Nimbu-Mirchi totka: To ward off evil eye and frighten evil spirits
Ancient India has a wide range of traditions and old wives tales that are carried generation to generation. There are fast track remedies for all ailments, like how to banish fear, fear of dearth, common colds, coughs in children, evil eye and frighten evil spirits. The Evil Eye Warder also known as “NAZAR BATTU” is used to keep home and businesses safe from all the evil spirits and let all the happiness be yours for always. This Battu or the “Nimbu-Mirchi Totka” as it is called, traditionally has “seven mirchis” (chilies) and “one nimbu” (lemon) to protect your home from all the bad and evil spirits.
At home it is dangled at the main door, in business establishments it is hung at the entrance-sometime changed daily, weekly or fortnightly. Once removed, it is thrown on the open roads away from the establishment. Care is taken that the ‘Nazar Battu‘ or Nimbu-Mirchi totka is not stepped on while walking for it is believed that the one who steps on it will invite all the bad influences that the Battu has gathered.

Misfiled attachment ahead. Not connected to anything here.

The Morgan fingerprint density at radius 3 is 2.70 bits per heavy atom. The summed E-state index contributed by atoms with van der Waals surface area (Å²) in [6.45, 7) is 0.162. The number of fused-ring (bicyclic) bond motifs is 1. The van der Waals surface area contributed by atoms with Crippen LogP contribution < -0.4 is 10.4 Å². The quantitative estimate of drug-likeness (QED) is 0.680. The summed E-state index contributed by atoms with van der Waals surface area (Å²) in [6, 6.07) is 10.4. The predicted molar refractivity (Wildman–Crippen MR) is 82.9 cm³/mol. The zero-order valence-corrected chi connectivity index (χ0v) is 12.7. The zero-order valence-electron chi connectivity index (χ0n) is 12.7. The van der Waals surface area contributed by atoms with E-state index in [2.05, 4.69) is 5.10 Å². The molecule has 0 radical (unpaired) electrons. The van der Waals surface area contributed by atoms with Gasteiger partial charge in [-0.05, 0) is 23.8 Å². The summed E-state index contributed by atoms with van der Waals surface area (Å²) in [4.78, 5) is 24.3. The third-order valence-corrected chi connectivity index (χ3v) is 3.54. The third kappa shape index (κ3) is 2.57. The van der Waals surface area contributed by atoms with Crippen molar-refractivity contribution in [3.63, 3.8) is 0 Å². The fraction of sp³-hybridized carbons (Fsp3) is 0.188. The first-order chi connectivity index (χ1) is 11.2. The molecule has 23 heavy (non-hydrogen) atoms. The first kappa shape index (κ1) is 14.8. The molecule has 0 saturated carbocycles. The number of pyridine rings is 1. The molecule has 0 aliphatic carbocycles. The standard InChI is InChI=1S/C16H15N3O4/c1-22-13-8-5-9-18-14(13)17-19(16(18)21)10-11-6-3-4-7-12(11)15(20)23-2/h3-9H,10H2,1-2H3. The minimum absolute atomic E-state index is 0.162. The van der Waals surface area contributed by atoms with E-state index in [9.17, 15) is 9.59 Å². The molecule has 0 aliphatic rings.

Mythological belief behind the tradition:
Lemon and green chillies tied on the doorways of shops, business establishments and houses is a common sight in India. Lemon and green chilly tied on a thread are hung outside the door to keep Alakshmi, or Jyestha, who is considered inauspicious.
Alakshmi is the sister of Goddess Lakshmi, the Hindu goddess of fortune and prosperity. Alakshmi brings poverty and misery.
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Alakshmi likes sour, pungent and hot things. Therefore shopkeepers, merchants and people tie lemons and green chillies on the doorways of their shops and homes so that Alakshmi will only come up to the door and eat her favorite food and satisfy her hunger and leave without entering the shop or house.
It is believed that after consuming lemon and green chillies, Alakshmi loses her urge to enter the house or shop. She will turn around without casting her malevolent eye.
Method of making a Nazar Battu (Nimbu-Mirchi Totka)
Take 7 green chillies and one ripe yellow lemon. Take a needle and thread, preferably black thread, tie a thick knot at the end or tie a black stone or charcoal. Now pierce it through the lemon first and then the 7 green chillies. The whole thing should look like I have illustrated in the picture here.
Now on a Saturday Morning preferably, tie this to the top, center of the main door of your house or your establishment. Take care that it does not interfere with the opening of the door and other movements of people.
Now take it down on Monday morning and throw it away from the house or office somewhere close to the road side. Generally in thick market places it is thrown on the roads, which is not such a good practice. So when you visit crowded market places, keep a watch out before stepping on to a Nazar Battu.